What is Truth?

Essay by WHITNERUniversity, Bachelor's December 2008

download word file, 5 pages 0.0

Getting to truth: this was a truly edifying process for me because I have come through class and this process to see that there rarely, if ever, is definitive truth. We, must, of course, come to some communal agreement on certain things to get on with life, society and to establish cultural norms. I see that truth is fluid and ever changing. There are some fixed truths, I think, that until otherwise proven not true we can feel secure in believing to be true – to be real, the example given in class: gravity. Thus grounding us emotionally somewhat.

My efforts to come up with a definition of truth at any current time is that truth is the best conclusion, determination of the reality of some thing at a given time using the best information available to us, at the time, while using the methods of getting to truth as revealed to us over centuries by philosophers and others, including scientists, to come to that conclusion.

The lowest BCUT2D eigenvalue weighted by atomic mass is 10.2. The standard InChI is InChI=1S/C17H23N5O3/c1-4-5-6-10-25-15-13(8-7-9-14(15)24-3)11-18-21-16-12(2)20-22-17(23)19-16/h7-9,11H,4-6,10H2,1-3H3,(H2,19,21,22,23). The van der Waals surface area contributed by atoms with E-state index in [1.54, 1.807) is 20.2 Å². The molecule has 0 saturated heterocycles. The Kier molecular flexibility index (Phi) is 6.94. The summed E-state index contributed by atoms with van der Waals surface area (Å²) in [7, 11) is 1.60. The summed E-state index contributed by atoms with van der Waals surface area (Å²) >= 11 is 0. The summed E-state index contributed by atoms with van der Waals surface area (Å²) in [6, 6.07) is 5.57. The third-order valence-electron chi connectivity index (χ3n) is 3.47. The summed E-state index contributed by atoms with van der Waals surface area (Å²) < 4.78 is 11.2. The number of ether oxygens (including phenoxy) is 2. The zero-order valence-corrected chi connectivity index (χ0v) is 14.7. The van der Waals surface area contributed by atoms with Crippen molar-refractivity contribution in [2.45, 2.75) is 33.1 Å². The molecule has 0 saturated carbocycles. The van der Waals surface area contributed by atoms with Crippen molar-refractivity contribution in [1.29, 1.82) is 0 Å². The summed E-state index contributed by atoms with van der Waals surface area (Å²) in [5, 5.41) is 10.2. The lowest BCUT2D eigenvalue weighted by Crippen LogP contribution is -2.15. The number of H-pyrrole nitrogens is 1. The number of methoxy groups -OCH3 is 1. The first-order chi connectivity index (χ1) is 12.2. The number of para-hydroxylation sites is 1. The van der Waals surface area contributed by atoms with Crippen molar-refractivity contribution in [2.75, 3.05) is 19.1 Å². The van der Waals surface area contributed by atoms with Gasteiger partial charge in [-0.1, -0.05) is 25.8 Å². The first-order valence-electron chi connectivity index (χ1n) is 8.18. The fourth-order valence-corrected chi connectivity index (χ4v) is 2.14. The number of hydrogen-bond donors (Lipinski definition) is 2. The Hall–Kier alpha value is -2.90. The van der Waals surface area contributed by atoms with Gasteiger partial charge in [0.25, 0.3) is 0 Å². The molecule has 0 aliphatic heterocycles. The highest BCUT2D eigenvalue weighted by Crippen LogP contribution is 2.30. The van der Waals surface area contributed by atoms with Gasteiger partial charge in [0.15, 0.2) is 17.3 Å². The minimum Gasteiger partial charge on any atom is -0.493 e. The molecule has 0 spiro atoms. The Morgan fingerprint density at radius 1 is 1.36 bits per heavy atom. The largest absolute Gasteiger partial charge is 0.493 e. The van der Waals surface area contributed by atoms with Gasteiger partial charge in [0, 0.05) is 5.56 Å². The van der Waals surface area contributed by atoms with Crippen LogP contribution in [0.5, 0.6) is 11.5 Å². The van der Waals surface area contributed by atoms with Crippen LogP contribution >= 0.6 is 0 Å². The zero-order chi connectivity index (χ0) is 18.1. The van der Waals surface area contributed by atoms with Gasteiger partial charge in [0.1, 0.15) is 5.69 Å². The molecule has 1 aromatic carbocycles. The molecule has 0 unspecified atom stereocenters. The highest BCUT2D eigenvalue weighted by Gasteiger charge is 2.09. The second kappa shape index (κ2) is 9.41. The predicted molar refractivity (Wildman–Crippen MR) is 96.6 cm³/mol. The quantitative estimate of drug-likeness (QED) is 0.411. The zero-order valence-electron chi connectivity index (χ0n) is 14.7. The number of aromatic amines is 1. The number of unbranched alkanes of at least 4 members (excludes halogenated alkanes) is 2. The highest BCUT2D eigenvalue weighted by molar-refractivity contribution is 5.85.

Some of those methods are those favored by the practical, pragmatic, non-romantic, and non sensuous, Peirce, namely the Scientific Method. Other methods used by Plato and Socrates are more romantic, more tactile, sensuous and communal; a priori and often using Triadic Interpretation or Dyadic Intuitionism. However, Plato and Socrates, could also exhibit the pragmatic approach and hypothesis as so wonderfully pointed out by one student in class with the example being the geometry problem solved by the slave boy as guided by Socrates.

Truth then, for now, is what we as a society agrees upon it to be by consensus after the appropriate methods of discernment are used until such time that more information requires a change in seeing it as such.